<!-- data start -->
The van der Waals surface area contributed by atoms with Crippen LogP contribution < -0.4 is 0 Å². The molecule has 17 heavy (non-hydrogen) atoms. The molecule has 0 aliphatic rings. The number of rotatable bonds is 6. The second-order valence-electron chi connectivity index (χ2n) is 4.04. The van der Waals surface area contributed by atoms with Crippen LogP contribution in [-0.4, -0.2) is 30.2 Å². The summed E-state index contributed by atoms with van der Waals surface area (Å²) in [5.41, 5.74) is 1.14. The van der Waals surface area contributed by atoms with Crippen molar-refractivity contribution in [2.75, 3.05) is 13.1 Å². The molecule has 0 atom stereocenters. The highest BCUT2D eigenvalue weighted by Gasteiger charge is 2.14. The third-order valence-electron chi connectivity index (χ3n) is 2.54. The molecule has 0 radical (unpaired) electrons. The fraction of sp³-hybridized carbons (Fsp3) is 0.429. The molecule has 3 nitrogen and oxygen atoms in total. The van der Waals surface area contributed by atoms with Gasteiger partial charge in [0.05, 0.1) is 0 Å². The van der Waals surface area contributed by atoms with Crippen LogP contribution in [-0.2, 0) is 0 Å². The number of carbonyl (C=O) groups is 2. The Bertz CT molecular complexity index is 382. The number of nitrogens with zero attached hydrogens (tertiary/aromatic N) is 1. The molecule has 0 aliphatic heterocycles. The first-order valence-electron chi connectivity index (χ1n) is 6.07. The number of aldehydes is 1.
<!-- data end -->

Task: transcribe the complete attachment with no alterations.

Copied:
The van der Waals surface area contributed by atoms with Crippen LogP contribution < -0.4 is 0 Å². The molecule has 17 heavy (non-hydrogen) atoms. The molecule has 0 aliphatic rings. The number of rotatable bonds is 6. The second-order valence-electron chi connectivity index (χ2n) is 4.04. The van der Waals surface area contributed by atoms with Crippen LogP contribution in [-0.4, -0.2) is 30.2 Å². The summed E-state index contributed by atoms with van der Waals surface area (Å²) in [5.41, 5.74) is 1.14. The van der Waals surface area contributed by atoms with Crippen molar-refractivity contribution in [2.75, 3.05) is 13.1 Å². The molecule has 0 atom stereocenters. The highest BCUT2D eigenvalue weighted by Gasteiger charge is 2.14. The third-order valence-electron chi connectivity index (χ3n) is 2.54. The molecule has 0 radical (unpaired) electrons. The fraction of sp³-hybridized carbons (Fsp3) is 0.429. The molecule has 3 nitrogen and oxygen atoms in total. The van der Waals surface area contributed by atoms with Gasteiger partial charge in [0.05, 0.1) is 0 Å². The van der Waals surface area contributed by atoms with Crippen LogP contribution in [-0.2, 0) is 0 Å². The number of carbonyl (C=O) groups is 2. The Bertz CT molecular complexity index is 382. The number of nitrogens with zero attached hydrogens (tertiary/aromatic N) is 1. The molecule has 0 aliphatic heterocycles. The first-order valence-electron chi connectivity index (χ1n) is 6.07. The number of aldehydes is 1.